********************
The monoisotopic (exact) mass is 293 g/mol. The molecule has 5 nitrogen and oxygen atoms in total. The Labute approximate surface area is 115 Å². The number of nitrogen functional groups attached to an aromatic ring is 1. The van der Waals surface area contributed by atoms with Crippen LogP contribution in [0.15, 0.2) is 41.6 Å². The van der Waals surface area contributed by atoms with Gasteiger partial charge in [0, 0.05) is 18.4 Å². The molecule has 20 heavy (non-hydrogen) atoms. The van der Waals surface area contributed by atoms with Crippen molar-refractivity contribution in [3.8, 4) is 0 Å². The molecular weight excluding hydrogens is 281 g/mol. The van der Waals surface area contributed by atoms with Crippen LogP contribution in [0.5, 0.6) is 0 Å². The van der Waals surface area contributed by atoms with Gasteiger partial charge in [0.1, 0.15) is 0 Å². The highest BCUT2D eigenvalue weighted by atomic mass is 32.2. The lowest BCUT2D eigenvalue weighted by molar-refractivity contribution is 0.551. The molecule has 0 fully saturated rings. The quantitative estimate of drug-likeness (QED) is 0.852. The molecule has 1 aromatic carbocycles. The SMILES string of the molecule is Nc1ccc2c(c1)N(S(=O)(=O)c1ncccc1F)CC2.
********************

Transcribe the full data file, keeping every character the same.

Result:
The monoisotopic (exact) mass is 293 g/mol. The molecule has 5 nitrogen and oxygen atoms in total. The Labute approximate surface area is 115 Å². The number of nitrogen functional groups attached to an aromatic ring is 1. The van der Waals surface area contributed by atoms with Crippen LogP contribution in [0.15, 0.2) is 41.6 Å². The van der Waals surface area contributed by atoms with Gasteiger partial charge in [0, 0.05) is 18.4 Å². The molecule has 20 heavy (non-hydrogen) atoms. The van der Waals surface area contributed by atoms with Crippen molar-refractivity contribution in [3.8, 4) is 0 Å². The molecular weight excluding hydrogens is 281 g/mol. The van der Waals surface area contributed by atoms with Crippen LogP contribution in [0.5, 0.6) is 0 Å². The van der Waals surface area contributed by atoms with Gasteiger partial charge in [0.1, 0.15) is 0 Å². The highest BCUT2D eigenvalue weighted by atomic mass is 32.2. The lowest BCUT2D eigenvalue weighted by molar-refractivity contribution is 0.551. The molecule has 0 fully saturated rings. The quantitative estimate of drug-likeness (QED) is 0.852. The molecule has 1 aromatic carbocycles. The SMILES string of the molecule is Nc1ccc2c(c1)N(S(=O)(=O)c1ncccc1F)CC2.